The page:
ENGL 654: 20th Century American Literature
Meetings: Tuesday, 5 – 7:30 PM
Professor: Ellen Friedman
The finalists for the U.S. National Book Award in recent years include writers who were born or live in other countries, albeit they have U.S. citizenship. Is U.S. citizenship all that’s required to be an American writer? By studying novels written in the 20th and 21st centuries, this class will consider the complications, erosion, alienation, redefinition, and meanings of American identity as depicted by U.S. writers. Through readings and discussion, it will explore how U.S. writers capture the changing meaning of “America” and its effect on ideas of home, community, and identity. The writers we may consider include Djuna Barnes, John Okada, Louise Erdrich, William Faulkner, Toni Morrison, Don DeLillo, Ana Menéndez, Nathan Englander, and Paul Bowles.
ENGL 626: Seminar in 18th Century British Literature
Meetings: Thursday, 5 – 7:30 PM
Professor: David Venturo
This course explores developments in English literature from approximately 1700 to 1820. We will examine the rise of Augustan satire as a radical attack on the principles of seventeenth-century Baroque poetics, philosophy, and politics, with special attention to works by Jonathan Swift, John Gay, and Alexander Pope; trace reactions to Augustan literature in the later eighteenth-century writing of Samuel Johnson and William Blake; and conclude with study of Jane Austen’s Emma and Mary Shelley’s Frankenstein. We will move from the skeptical finitude of the Augustans early in the century to a new poetics of infinitude, vision, and expressionism after 1750, evinced in a shift in interest from the physical to the metaphysical.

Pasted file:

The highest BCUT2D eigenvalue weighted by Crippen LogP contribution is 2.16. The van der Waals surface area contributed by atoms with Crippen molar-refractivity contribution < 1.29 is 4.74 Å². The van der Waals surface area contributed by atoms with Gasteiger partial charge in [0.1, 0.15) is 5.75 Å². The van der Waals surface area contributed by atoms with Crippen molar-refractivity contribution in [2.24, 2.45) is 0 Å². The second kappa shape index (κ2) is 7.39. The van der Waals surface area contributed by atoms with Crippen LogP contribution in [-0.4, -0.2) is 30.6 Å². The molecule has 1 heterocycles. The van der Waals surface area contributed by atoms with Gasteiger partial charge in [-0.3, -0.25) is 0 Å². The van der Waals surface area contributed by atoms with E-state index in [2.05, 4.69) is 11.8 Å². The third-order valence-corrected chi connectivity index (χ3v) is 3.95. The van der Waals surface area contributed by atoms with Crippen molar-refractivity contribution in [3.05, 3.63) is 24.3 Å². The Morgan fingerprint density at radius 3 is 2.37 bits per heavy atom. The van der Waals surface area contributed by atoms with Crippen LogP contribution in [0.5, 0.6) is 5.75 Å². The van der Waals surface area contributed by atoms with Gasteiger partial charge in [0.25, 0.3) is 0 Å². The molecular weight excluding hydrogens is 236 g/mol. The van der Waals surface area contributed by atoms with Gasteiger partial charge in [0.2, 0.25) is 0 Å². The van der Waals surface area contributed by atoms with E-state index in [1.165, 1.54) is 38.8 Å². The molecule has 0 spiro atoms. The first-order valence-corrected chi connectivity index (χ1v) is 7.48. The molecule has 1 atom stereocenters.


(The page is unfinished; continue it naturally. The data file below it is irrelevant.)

ENGL 505: Literary Theory
Meetings: Wednesday, 5 – 7:30 PM
Professor: Harriet Hustis
An introduction to the scholarly methods necessary for graduate work in literature and to the study of theoretical frameworks important to contemporary literary criticism, including formalism, structuralism, Marxism, deconstruction, feminism, post-colonial studies, cultural studies, new historicism, and psychoanalysis. The course exposes students to the primary texts from which those theoretical frameworks are derived and requires students to critique and construct applications of those theories to specific literary texts.
ENGL 670: Slavery and the Black Imagination
Meetings: Monday, 5 – 7:30 PM
Professor: Cassandra Jackson
In her Nobel Lecture, Toni Morrison pointed out that “language could never pin down slavery.” And yet, before this nation was a nation and until now, slavery has been a a profound source for the American literary imagination. In this course, we will focus on how 20th Century African-American writers, such as Octavia Butler, Gayle Jones, and Colson Whitehead have made slavery the subject of literary art. While our focus will be on the late 20th and early 21st century Neo Slave narrative, we will contextualize these novels with a brief journey through 19th century slave narratives.